Family Relationships

Join other women in the sandwich generation - share ideas and solutions as you learn to nourish family relationships without starving yourself.

Monday, March 30, 2009

Families in Financial Flux

As Leo Tolstoy put it in Anna Karenina, "Happy families are all alike; every unhappy family is unhappy in its own way." And what about other family traits? Are families who are flexible all flexible in the same way? And are rigid families each set in their own ways?

Today, families are being shaken up in record numbers as financial turmoil hits home. With all the job-related uncertainties facing them, families must be able to make changes in order to adjust to the current economic climate. They may even need to adapt to role reversals when a husband experiences a job loss. But how can they bend without breaking?

Even before the current recession, women have made up 46% of the workforce. This percentage will likely increase since men held 82% of the 2.5 million jobs that have already been lost since November. With more and more companies faltering and failing, the jobless rate continues to rise. As more men lose their jobs, the financial responsibilities of families are increasingly falling on the already burdened shoulders of women. When a woman becomes the sole breadwinner, the dynamics of the relationship change for everyone - husband/father, wife/mother and children. And as the family deals with the job loss, domestic stability may crumble and tensions climb. But it doesn't have to be that way. You can make adjustments at home that will help you all adapt to the turbulent changes in our society.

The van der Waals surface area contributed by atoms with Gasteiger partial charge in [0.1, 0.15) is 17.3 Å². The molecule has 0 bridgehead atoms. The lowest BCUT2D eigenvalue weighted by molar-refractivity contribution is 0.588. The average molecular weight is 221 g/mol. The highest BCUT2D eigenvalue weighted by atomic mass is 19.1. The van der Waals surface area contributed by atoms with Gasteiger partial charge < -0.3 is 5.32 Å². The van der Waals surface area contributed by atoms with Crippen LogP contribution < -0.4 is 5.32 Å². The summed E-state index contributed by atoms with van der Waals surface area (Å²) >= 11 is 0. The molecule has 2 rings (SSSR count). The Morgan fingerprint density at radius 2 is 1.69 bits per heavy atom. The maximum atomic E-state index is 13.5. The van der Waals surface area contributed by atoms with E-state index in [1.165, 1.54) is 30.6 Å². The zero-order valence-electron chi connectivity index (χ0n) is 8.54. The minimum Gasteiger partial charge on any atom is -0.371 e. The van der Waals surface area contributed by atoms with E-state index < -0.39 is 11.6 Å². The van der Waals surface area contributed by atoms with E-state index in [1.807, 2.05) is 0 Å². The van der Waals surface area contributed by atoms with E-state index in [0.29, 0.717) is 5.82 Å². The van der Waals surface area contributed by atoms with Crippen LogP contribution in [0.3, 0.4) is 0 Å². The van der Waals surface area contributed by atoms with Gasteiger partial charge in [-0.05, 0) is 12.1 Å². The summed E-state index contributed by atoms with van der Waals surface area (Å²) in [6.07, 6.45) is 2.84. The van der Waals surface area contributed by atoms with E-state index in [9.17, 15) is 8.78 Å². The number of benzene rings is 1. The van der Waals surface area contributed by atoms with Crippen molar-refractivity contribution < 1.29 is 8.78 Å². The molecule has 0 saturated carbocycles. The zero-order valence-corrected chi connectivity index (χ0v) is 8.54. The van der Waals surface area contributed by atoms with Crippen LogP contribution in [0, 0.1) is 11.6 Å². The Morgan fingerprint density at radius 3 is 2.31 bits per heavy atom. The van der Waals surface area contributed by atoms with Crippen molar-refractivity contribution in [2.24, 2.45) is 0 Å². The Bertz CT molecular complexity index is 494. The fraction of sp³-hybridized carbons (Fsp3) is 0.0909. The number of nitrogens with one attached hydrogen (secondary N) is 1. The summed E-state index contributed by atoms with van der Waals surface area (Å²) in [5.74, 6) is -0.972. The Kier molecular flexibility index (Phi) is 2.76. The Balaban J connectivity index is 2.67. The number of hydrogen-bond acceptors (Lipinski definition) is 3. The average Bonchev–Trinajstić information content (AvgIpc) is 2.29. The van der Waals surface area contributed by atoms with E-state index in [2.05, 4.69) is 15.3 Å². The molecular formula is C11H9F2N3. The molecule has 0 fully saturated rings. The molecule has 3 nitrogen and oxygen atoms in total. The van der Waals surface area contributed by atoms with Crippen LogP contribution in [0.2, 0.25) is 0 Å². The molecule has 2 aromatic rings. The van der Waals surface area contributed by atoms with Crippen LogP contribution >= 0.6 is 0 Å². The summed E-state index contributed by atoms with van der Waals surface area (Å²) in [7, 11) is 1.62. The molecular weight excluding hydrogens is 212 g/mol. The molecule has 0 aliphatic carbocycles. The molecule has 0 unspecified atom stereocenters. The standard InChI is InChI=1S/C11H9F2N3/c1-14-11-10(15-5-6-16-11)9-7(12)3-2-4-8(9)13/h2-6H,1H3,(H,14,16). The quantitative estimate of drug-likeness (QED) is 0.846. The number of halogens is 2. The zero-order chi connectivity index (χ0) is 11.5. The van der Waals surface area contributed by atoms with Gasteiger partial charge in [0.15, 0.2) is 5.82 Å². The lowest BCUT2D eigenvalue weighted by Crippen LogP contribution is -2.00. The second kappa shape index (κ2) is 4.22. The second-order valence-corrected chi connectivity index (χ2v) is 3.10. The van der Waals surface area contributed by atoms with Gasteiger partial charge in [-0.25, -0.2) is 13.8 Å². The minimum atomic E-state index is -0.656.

Tune in all this week as we give you some tips to help you combat the reorganization your family life may be facing as the economy continues to impact everyone. And click on the title above to take you to our website and an article, Five Ways Sandwiched Boomers Can Think Positive in Tough Times, with more suggestions to help you cope.

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Blogger Sally Wendkos Olds said...

And still, women make only 80 cents for every dollar men make. This, in addition to all their work on the home front. Just as women's work was more highly valued during the "Rosie the Riveter" days during World War Two, maybe women's financial contributions to their families during these tough times will result in more appreciation and more equitable income.

4:42 PM  

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